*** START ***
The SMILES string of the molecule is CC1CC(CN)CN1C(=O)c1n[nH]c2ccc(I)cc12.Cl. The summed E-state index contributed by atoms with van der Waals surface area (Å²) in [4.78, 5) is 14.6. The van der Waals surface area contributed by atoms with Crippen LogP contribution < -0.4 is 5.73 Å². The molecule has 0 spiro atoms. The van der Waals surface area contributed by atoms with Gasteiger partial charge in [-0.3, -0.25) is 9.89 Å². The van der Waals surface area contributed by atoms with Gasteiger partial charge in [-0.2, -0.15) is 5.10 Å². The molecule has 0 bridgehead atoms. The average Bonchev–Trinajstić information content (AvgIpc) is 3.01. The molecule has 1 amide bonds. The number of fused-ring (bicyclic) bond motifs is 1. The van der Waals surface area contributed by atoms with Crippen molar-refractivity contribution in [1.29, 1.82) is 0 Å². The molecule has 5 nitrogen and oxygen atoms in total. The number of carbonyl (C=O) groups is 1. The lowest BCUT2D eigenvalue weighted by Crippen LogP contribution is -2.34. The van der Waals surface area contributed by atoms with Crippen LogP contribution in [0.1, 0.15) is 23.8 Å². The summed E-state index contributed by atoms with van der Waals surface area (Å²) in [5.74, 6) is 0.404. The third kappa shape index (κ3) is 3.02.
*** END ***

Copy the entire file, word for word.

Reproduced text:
The SMILES string of the molecule is CC1CC(CN)CN1C(=O)c1n[nH]c2ccc(I)cc12.Cl. The summed E-state index contributed by atoms with van der Waals surface area (Å²) in [4.78, 5) is 14.6. The van der Waals surface area contributed by atoms with Crippen LogP contribution < -0.4 is 5.73 Å². The molecule has 0 spiro atoms. The van der Waals surface area contributed by atoms with Gasteiger partial charge in [-0.3, -0.25) is 9.89 Å². The van der Waals surface area contributed by atoms with Gasteiger partial charge in [-0.2, -0.15) is 5.10 Å². The molecule has 0 bridgehead atoms. The average Bonchev–Trinajstić information content (AvgIpc) is 3.01. The molecule has 1 amide bonds. The number of fused-ring (bicyclic) bond motifs is 1. The van der Waals surface area contributed by atoms with Crippen molar-refractivity contribution in [1.29, 1.82) is 0 Å². The molecule has 5 nitrogen and oxygen atoms in total. The number of carbonyl (C=O) groups is 1. The lowest BCUT2D eigenvalue weighted by Crippen LogP contribution is -2.34. The van der Waals surface area contributed by atoms with Crippen LogP contribution in [0.1, 0.15) is 23.8 Å². The summed E-state index contributed by atoms with van der Waals surface area (Å²) in [5.74, 6) is 0.404. The third kappa shape index (κ3) is 3.02.